Wednesday, January 16, 2013

From the vault: 6 stealth ways to find time to practice your public speaking

When you first start working on your public speaking skills, the idea of finding time to practice seems almost impossible. At the same time, I can tell you that improvement just won't happen unless you do practice--and practice regularly, focusing on each thing you need to improve, as well as on your next presentation. In fact, if you do practice, you'll gain distinct advantages as a public speaker.

For most of the speakers I coach, however, practice falls by the wayside more often than not. It's easy to put off and tough to fit in. How do you make practice a priority, and fit it into your busy schedule? Try these 6 stealth ways to find the time for your speaking practice:
  1. Do it in the commercial breaks: When I started learning guitar, the instructor suggested that I practice only 5 to 7 minutes at a time, to keep my fingers from getting too sore and discouraging me. "I don't normally recommend watching TV," he said, "but it's easy to work during commercial breaks with the sound muted, then stop when the program starts again." The same can work for you: Choose something short to practice -- like your opening line, your closing lines, or a short anecdote -- then be ready with that mute button. You get about 10 minutes of practice each half-hour this way.
  2. Schedule an hour a week: If you want to do your practicing in the office, put it on your schedule. Start with an hour a week to practice basic skills on a regular basis. Before a presentation, don't wait till the last minute to schedule a rehearsal time. Instead, put in a practice hour every day on your schedule for the two weeks prior.
  3. Break it down to focus on one part of a thorny issue: If you find yourself stumbling over a particular issue in your delivery, break it into manageable parts, and focus on just one of them at a time. That way, each small area of focus will fit into a shorter, easier-to-schedule practice time. For example, if you're having trouble with the opening, spend one hour brainstorming a strong start. In the next session, figure out your ending. In another, work on getting from point A to point B in an entertaining fashion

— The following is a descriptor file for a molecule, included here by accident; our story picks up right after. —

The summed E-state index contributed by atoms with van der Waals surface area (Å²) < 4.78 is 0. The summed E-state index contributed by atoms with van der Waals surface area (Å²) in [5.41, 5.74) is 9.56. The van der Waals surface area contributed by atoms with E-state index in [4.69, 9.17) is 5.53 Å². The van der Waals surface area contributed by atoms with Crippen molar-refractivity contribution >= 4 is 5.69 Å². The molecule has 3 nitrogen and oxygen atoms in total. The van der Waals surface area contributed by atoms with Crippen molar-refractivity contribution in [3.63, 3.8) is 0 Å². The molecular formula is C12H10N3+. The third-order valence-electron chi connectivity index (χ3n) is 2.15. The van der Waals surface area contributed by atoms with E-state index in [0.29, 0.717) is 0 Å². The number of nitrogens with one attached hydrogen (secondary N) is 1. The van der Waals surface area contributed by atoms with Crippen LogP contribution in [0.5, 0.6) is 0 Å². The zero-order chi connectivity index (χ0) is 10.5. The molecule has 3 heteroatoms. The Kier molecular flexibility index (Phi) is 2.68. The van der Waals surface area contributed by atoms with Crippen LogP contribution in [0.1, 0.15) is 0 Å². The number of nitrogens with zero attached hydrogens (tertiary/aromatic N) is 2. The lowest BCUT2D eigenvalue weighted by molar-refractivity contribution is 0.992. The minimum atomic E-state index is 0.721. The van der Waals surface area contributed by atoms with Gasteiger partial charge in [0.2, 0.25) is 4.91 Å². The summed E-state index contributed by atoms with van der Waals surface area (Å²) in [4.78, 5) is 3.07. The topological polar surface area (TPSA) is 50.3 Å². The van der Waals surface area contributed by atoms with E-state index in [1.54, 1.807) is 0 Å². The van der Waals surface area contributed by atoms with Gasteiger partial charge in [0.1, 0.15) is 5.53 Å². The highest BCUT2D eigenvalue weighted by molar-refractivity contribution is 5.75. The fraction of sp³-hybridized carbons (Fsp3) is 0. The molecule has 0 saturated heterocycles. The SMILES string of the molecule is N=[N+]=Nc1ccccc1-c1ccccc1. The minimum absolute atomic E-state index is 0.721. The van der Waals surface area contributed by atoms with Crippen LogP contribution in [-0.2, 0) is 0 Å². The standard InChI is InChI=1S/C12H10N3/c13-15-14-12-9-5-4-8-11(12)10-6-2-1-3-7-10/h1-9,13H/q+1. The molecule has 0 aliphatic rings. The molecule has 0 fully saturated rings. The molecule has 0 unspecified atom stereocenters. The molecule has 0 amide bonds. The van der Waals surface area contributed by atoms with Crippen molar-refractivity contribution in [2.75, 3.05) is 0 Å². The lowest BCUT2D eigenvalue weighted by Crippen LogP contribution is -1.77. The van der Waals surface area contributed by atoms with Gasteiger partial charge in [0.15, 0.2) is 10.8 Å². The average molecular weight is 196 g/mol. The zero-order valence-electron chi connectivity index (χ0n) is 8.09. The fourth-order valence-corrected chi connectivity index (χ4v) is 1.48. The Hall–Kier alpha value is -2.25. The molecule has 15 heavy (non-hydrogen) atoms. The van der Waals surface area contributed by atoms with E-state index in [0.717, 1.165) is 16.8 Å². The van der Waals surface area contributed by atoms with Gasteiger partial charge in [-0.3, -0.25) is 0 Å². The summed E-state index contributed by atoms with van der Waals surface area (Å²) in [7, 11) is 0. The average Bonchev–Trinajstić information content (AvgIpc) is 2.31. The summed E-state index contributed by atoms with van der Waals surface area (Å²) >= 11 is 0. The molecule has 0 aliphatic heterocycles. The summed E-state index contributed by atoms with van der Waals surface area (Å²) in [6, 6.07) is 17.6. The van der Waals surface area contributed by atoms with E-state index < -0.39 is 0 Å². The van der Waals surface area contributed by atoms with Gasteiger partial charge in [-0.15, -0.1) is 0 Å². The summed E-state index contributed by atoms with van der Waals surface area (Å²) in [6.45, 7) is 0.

4. Use your drive time: Second only to video practice is audio practice, something you can easily use in your car, on a subway train, or on your walk home. Spend part of your in-office practice recording yourself delivering a presentation all the way through, perhaps more than once. You may think of this as wince-able drive-time listening, but after listening to yourself several times, you'll come away with a sense of what you need to change, what takes too long to say, where you need to slow down, and much more.
  5. Use that hotel room: The time-honored practice zone for traveling speakers everywhere, hotel rooms have a lot going for them--you're hidden from view, have access to a mirror, and often, plenty of time to kill. If you find yourself with waiting time, use your hotel room as a private practice zone--even if you're not doing a presentation this trip. It's a great way to work in practice time.
  6. Take the last 10 minutes:  Ten minutes before your actual talk or presentation, duck into a stairwell or nearby restroom for a few minutes' worth of nailing your beginning, plus some deep breathing to calm yourself down. Just don't make this your only practice time!
This post updates one "from the vault" that was originally published in 2011If you found this post useful, please subscribe or make a one-time donation to help support the thousands of hours that go into researching and curating this content for you. 

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